I'm sure one day I'll read it again and love/appreciate it even more. Or that's the plan.
The third book of the Parade's End tetralogy begins on Armistice Day. Valentine receives a barely intelligible phone call at work from Edith Ethel about Tietjens being home and mad. We hear more about Tietjens last days on the front lines where he saves a couple of soldiers' lives and General Campion does his best to ruin Tietjens. This one was a good read; I can't wait to finish the series.
Jul 08, 2013 Lynda rated it really liked it  ·  review of another edition
Shelves: fiction
It is hard to rate something from so different a time. I was as interested by the biography of this book -- it's life in the world -- as the book itself. For my era, it was slow paced. But it gave me a thorough experience. The protagonist is never labeled 'shell shocked' or PTSD. And somehow that makes his struggle all the more moving. He just wades through it to hope.
Kate Sherrod
Almost finished reading this *on Armistice Day* but not quite. Review now up on my blog.
Aug 07, 2012 Tony rated it it was ok  ·  review of another edition
I read all four books in this series, and although I found them easy enough to read, I didn't have a clue what was going on half the time.Maybe it's me.
Bob Hibbert
Overlooked masterpiece. BUT will be a masterpiece theater mini-series, so one can hope it becomes better known.
Aug 08, 2015 Myles rated it liked it  ·  review of another edition
Shelves: literary, war
Never mind the previous. This is war, man.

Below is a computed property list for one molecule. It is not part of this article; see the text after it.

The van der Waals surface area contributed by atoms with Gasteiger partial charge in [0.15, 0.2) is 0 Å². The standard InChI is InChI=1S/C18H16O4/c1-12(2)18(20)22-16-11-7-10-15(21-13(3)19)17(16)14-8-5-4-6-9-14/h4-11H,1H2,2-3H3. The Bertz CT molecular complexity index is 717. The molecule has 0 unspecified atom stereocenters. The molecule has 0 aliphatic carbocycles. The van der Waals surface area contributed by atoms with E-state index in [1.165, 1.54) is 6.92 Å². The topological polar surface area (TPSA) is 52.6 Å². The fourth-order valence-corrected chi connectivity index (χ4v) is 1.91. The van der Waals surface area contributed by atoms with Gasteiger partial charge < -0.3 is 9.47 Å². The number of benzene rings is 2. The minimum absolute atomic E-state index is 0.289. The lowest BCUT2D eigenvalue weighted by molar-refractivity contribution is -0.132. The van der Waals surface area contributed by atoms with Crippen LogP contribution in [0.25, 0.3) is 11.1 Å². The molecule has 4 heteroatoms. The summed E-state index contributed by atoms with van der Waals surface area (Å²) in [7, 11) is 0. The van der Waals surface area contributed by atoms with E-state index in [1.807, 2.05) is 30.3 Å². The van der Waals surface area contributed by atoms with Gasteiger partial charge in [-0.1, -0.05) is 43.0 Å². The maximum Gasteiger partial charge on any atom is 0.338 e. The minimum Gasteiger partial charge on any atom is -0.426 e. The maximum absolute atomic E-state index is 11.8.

Review: Parade's End
Can't really rate this until I've finished the next book but I'll say it's challenging.
Nov 19, 2013 Charlotte rated it really liked it  ·  review of another edition
Book 3 of Parade's End quartet--best one so far, a CATCH 22 for WWI England.
Jun 18, 2013 Jan rated it really liked it  ·  review of another edition
Intense, well written and absorbing
Jun 08, 2013 Dimmy-jimmy rated it really liked it  ·  review of another edition
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Ford Madox Ford, born Ford Hermann Hueffer, was an English novelist, poet, critic and editor whose journals, The English Review and The Transatlantic Review, were instrumental in the development of early 20th-century English literature.

Ford Madox Ford was the author of over 60 works: novels, poems, criticism, travel essays, and reminiscences. His work includes The Good Soldier, Parade's End, The R
More about Ford Madox Ford...

Other Books in the Series

Parade's End (4 books)
  • Some Do Not...
  • No More Parades
  • The Last Post